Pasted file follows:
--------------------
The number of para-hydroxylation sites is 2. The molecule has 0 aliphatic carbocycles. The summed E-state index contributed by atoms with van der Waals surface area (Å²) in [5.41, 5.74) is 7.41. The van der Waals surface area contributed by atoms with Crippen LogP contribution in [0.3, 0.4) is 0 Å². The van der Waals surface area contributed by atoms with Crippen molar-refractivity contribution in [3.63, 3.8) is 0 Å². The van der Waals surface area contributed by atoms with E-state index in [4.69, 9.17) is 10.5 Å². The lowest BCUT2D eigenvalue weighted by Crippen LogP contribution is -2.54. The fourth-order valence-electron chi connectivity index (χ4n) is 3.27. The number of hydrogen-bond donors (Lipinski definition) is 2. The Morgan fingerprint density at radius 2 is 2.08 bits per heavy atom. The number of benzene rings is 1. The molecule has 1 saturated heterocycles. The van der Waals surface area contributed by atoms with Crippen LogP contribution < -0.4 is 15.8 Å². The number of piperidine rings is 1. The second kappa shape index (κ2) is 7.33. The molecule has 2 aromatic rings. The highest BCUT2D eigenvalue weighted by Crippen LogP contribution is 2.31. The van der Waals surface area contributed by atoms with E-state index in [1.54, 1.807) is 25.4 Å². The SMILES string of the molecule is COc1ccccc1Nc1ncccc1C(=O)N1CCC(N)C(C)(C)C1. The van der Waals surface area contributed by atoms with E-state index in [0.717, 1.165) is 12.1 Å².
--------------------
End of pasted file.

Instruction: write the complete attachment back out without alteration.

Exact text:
The number of para-hydroxylation sites is 2. The molecule has 0 aliphatic carbocycles. The summed E-state index contributed by atoms with van der Waals surface area (Å²) in [5.41, 5.74) is 7.41. The van der Waals surface area contributed by atoms with Crippen LogP contribution in [0.3, 0.4) is 0 Å². The van der Waals surface area contributed by atoms with Crippen molar-refractivity contribution in [3.63, 3.8) is 0 Å². The van der Waals surface area contributed by atoms with E-state index in [4.69, 9.17) is 10.5 Å². The lowest BCUT2D eigenvalue weighted by Crippen LogP contribution is -2.54. The fourth-order valence-electron chi connectivity index (χ4n) is 3.27. The number of hydrogen-bond donors (Lipinski definition) is 2. The Morgan fingerprint density at radius 2 is 2.08 bits per heavy atom. The number of benzene rings is 1. The molecule has 1 saturated heterocycles. The van der Waals surface area contributed by atoms with Crippen LogP contribution < -0.4 is 15.8 Å². The number of piperidine rings is 1. The second kappa shape index (κ2) is 7.33. The molecule has 2 aromatic rings. The highest BCUT2D eigenvalue weighted by Crippen LogP contribution is 2.31. The van der Waals surface area contributed by atoms with E-state index in [1.54, 1.807) is 25.4 Å². The SMILES string of the molecule is COc1ccccc1Nc1ncccc1C(=O)N1CCC(N)C(C)(C)C1. The van der Waals surface area contributed by atoms with E-state index in [0.717, 1.165) is 12.1 Å².